Filed under: Conservation, Grave Objects | Tags: Conservation, spearhead, volunteers
There were around 29 spearheads uncovered during the excavation at The Meads: these are always found in male graves. Conservation has presented us with the usual mineral preserved organics on these objects. Wood is usually found preserved in the socketed ferrule where the spearhead attaches to the wooden shaft, and grass has been discovered on the surface of some suggesting the grave was lined or covered with grass before the person and objects were buried under soil (…although I doubt this was for their comfort).
This spearhead was discovered in grave 192 and is perhaps a bit more interesting than similar examples. What differs from the others from this site is the presence of a makers mark inlaid in the iron. This appeared to be a square with an arrow on the top, and could be clearly seen on the x-ray image so the volunteer working on this object knew that extra care needed to be taken. The spearhead was cleaned using a scalpel and air abrasion in order to reveal the mark. The mark looked to be gold: this was later confirmed when CSI: Sittingbourne were able to use a portable XRF (x-ray fluoresence) machine to positively identify the type of metal used.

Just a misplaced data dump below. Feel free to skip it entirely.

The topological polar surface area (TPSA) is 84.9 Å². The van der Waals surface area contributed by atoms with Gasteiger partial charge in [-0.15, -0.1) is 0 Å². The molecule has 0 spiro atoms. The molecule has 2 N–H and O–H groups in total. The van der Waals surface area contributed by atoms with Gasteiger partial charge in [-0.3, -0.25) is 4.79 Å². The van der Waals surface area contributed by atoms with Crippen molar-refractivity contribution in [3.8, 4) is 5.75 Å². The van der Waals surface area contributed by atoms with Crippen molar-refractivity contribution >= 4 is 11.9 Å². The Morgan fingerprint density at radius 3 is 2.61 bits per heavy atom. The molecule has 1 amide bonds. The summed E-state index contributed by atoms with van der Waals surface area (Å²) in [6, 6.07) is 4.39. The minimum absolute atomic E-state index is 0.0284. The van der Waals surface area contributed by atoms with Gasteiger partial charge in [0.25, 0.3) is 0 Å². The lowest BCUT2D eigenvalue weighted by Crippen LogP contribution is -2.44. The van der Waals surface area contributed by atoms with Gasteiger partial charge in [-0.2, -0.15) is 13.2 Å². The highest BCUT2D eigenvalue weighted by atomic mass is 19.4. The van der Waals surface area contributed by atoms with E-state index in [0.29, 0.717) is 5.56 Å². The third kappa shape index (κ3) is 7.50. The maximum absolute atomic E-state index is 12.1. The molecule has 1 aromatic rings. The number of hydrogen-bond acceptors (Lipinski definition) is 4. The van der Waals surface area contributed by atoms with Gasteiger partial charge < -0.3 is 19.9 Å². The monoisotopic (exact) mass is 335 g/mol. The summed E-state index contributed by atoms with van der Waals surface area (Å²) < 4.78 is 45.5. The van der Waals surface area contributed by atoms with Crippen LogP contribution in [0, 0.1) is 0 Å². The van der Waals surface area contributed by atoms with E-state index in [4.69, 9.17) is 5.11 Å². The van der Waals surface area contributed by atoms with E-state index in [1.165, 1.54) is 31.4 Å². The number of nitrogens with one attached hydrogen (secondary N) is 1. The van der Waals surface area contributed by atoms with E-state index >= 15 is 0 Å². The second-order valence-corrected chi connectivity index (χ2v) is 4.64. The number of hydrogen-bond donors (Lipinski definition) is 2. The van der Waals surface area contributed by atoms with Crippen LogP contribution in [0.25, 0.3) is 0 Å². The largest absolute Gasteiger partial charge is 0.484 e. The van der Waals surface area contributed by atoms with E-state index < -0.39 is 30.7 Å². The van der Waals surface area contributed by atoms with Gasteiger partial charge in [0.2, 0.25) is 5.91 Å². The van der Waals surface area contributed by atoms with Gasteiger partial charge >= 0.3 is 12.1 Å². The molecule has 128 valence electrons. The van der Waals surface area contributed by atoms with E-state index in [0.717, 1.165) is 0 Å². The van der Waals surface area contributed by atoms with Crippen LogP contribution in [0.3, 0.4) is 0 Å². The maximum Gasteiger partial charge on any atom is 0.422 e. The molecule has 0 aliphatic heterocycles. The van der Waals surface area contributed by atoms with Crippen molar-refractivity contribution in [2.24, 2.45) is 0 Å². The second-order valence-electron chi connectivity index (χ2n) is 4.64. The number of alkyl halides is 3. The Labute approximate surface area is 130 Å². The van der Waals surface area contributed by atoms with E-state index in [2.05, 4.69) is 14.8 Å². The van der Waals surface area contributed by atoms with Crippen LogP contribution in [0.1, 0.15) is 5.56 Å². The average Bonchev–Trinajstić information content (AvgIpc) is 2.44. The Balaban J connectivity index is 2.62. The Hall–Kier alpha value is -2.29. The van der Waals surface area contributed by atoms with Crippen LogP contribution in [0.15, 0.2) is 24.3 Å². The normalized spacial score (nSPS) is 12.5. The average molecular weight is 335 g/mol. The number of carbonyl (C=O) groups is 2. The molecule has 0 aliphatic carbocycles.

Hopefully we can find similar examples of this on some of the other objects that are being worked on. If you want to see what’s going on the CSI: lab is still open for visitors to come and see what is being worked on. The exhibition opposite is open at the same time so you will be able to see some of the other objects and discuss the site with whoever is in charge.
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